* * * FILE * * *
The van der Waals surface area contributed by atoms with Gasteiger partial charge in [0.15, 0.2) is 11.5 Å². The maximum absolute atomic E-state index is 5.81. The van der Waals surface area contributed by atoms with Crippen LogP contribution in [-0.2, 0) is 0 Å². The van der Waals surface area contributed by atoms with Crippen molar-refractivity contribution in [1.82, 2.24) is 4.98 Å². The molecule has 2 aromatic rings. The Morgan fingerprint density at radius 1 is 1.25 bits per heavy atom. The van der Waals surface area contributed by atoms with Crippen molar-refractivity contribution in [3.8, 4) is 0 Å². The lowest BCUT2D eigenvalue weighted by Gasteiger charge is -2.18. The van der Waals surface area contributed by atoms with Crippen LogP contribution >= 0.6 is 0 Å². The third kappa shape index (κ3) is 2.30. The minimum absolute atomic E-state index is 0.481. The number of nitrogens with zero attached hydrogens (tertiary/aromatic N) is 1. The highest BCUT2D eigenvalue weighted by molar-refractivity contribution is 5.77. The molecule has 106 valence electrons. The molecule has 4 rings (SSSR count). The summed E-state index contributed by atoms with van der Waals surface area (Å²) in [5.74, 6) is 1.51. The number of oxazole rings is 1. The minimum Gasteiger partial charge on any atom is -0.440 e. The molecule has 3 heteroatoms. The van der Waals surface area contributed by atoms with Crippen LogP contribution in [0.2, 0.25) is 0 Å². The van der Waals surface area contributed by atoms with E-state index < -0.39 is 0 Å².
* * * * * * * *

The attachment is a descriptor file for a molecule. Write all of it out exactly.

The van der Waals surface area contributed by atoms with Gasteiger partial charge in [0.15, 0.2) is 11.5 Å². The maximum absolute atomic E-state index is 5.81. The van der Waals surface area contributed by atoms with Crippen LogP contribution in [-0.2, 0) is 0 Å². The van der Waals surface area contributed by atoms with Crippen molar-refractivity contribution in [1.82, 2.24) is 4.98 Å². The molecule has 2 aromatic rings. The Morgan fingerprint density at radius 1 is 1.25 bits per heavy atom. The van der Waals surface area contributed by atoms with Crippen molar-refractivity contribution in [3.8, 4) is 0 Å². The lowest BCUT2D eigenvalue weighted by Gasteiger charge is -2.18. The van der Waals surface area contributed by atoms with Crippen LogP contribution >= 0.6 is 0 Å². The third kappa shape index (κ3) is 2.30. The minimum absolute atomic E-state index is 0.481. The number of nitrogens with zero attached hydrogens (tertiary/aromatic N) is 1. The highest BCUT2D eigenvalue weighted by molar-refractivity contribution is 5.77. The molecule has 106 valence electrons. The molecule has 4 rings (SSSR count). The summed E-state index contributed by atoms with van der Waals surface area (Å²) in [5.74, 6) is 1.51. The number of oxazole rings is 1. The minimum Gasteiger partial charge on any atom is -0.440 e. The molecule has 3 heteroatoms. The van der Waals surface area contributed by atoms with Crippen LogP contribution in [0.2, 0.25) is 0 Å². The van der Waals surface area contributed by atoms with E-state index < -0.39 is 0 Å².